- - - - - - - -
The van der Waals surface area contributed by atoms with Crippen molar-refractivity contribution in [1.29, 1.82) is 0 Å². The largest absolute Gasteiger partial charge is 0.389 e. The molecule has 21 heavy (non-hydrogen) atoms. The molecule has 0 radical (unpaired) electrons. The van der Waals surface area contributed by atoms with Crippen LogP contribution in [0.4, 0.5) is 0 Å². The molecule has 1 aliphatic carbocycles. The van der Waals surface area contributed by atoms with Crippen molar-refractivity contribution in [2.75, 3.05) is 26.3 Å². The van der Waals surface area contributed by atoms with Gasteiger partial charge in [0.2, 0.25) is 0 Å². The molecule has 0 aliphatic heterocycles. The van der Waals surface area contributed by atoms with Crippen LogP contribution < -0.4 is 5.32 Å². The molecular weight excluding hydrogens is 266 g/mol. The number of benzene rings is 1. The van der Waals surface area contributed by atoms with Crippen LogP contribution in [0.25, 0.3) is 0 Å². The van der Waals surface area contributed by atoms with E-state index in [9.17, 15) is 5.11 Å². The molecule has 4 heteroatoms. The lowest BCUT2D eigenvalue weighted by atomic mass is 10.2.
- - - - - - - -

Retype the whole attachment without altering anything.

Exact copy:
The van der Waals surface area contributed by atoms with Crippen molar-refractivity contribution in [1.29, 1.82) is 0 Å². The largest absolute Gasteiger partial charge is 0.389 e. The molecule has 21 heavy (non-hydrogen) atoms. The molecule has 0 radical (unpaired) electrons. The van der Waals surface area contributed by atoms with Crippen LogP contribution in [0.4, 0.5) is 0 Å². The molecule has 1 aliphatic carbocycles. The van der Waals surface area contributed by atoms with Crippen molar-refractivity contribution in [2.75, 3.05) is 26.3 Å². The van der Waals surface area contributed by atoms with Gasteiger partial charge in [0.2, 0.25) is 0 Å². The molecule has 0 aliphatic heterocycles. The van der Waals surface area contributed by atoms with Crippen LogP contribution < -0.4 is 5.32 Å². The molecular weight excluding hydrogens is 266 g/mol. The number of benzene rings is 1. The van der Waals surface area contributed by atoms with Crippen LogP contribution in [0.25, 0.3) is 0 Å². The van der Waals surface area contributed by atoms with E-state index in [9.17, 15) is 5.11 Å². The molecule has 4 heteroatoms. The lowest BCUT2D eigenvalue weighted by atomic mass is 10.2.